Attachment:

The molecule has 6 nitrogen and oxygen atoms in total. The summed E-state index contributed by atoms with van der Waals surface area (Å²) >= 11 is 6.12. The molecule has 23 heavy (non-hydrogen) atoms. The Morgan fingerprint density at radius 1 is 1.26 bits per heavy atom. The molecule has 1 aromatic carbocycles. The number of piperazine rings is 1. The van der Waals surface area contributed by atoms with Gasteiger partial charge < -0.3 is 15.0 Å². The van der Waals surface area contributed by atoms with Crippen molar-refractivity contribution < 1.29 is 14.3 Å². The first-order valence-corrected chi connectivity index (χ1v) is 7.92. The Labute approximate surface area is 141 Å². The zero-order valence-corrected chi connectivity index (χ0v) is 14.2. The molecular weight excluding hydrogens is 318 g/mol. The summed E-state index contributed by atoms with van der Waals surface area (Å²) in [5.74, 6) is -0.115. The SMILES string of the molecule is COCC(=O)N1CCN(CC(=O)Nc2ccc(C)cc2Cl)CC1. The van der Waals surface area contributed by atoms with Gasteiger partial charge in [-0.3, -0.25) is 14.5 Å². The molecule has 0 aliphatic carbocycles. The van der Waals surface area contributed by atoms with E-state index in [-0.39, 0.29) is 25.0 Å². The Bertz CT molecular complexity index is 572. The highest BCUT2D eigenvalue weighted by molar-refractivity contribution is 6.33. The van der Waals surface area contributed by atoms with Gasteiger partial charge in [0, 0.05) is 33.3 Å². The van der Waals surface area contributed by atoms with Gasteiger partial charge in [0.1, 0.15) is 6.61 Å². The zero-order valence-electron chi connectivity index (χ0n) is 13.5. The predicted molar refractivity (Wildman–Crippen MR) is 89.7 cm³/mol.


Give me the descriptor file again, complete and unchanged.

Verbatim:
The molecule has 6 nitrogen and oxygen atoms in total. The summed E-state index contributed by atoms with van der Waals surface area (Å²) >= 11 is 6.12. The molecule has 23 heavy (non-hydrogen) atoms. The Morgan fingerprint density at radius 1 is 1.26 bits per heavy atom. The molecule has 1 aromatic carbocycles. The number of piperazine rings is 1. The van der Waals surface area contributed by atoms with Gasteiger partial charge < -0.3 is 15.0 Å². The van der Waals surface area contributed by atoms with Crippen molar-refractivity contribution < 1.29 is 14.3 Å². The first-order valence-corrected chi connectivity index (χ1v) is 7.92. The Labute approximate surface area is 141 Å². The zero-order valence-corrected chi connectivity index (χ0v) is 14.2. The molecular weight excluding hydrogens is 318 g/mol. The summed E-state index contributed by atoms with van der Waals surface area (Å²) in [5.74, 6) is -0.115. The SMILES string of the molecule is COCC(=O)N1CCN(CC(=O)Nc2ccc(C)cc2Cl)CC1. The van der Waals surface area contributed by atoms with Gasteiger partial charge in [-0.3, -0.25) is 14.5 Å². The molecule has 0 aliphatic carbocycles. The van der Waals surface area contributed by atoms with E-state index in [-0.39, 0.29) is 25.0 Å². The Bertz CT molecular complexity index is 572. The highest BCUT2D eigenvalue weighted by molar-refractivity contribution is 6.33. The van der Waals surface area contributed by atoms with Gasteiger partial charge in [0, 0.05) is 33.3 Å². The van der Waals surface area contributed by atoms with Gasteiger partial charge in [0.1, 0.15) is 6.61 Å². The zero-order valence-electron chi connectivity index (χ0n) is 13.5. The predicted molar refractivity (Wildman–Crippen MR) is 89.7 cm³/mol.